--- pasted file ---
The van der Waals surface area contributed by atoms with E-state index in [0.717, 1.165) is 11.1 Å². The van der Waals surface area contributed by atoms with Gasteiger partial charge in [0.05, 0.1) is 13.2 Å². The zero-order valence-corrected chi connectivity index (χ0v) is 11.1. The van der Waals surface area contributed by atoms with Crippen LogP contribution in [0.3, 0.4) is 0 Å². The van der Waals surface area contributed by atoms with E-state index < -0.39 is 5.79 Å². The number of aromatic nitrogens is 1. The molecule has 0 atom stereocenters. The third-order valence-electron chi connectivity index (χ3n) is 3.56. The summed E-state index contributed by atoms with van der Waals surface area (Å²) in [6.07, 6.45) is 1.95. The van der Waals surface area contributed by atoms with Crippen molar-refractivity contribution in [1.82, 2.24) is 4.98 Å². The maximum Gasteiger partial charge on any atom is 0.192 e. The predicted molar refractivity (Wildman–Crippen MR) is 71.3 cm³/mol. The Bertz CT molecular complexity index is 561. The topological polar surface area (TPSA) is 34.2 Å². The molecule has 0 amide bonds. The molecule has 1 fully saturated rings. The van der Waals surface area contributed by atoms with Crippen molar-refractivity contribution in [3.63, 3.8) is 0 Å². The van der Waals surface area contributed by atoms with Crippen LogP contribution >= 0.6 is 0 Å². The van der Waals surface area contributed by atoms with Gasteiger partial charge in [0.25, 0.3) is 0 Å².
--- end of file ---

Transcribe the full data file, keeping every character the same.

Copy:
The van der Waals surface area contributed by atoms with E-state index in [0.717, 1.165) is 11.1 Å². The van der Waals surface area contributed by atoms with Gasteiger partial charge in [0.05, 0.1) is 13.2 Å². The zero-order valence-corrected chi connectivity index (χ0v) is 11.1. The van der Waals surface area contributed by atoms with Crippen LogP contribution in [0.3, 0.4) is 0 Å². The van der Waals surface area contributed by atoms with E-state index < -0.39 is 5.79 Å². The number of aromatic nitrogens is 1. The molecule has 0 atom stereocenters. The third-order valence-electron chi connectivity index (χ3n) is 3.56. The summed E-state index contributed by atoms with van der Waals surface area (Å²) in [6.07, 6.45) is 1.95. The van der Waals surface area contributed by atoms with Crippen molar-refractivity contribution in [1.82, 2.24) is 4.98 Å². The maximum Gasteiger partial charge on any atom is 0.192 e. The predicted molar refractivity (Wildman–Crippen MR) is 71.3 cm³/mol. The Bertz CT molecular complexity index is 561. The topological polar surface area (TPSA) is 34.2 Å². The molecule has 0 amide bonds. The molecule has 1 fully saturated rings. The van der Waals surface area contributed by atoms with Crippen molar-refractivity contribution in [3.63, 3.8) is 0 Å². The van der Waals surface area contributed by atoms with Crippen LogP contribution >= 0.6 is 0 Å². The van der Waals surface area contributed by atoms with Gasteiger partial charge in [0.25, 0.3) is 0 Å².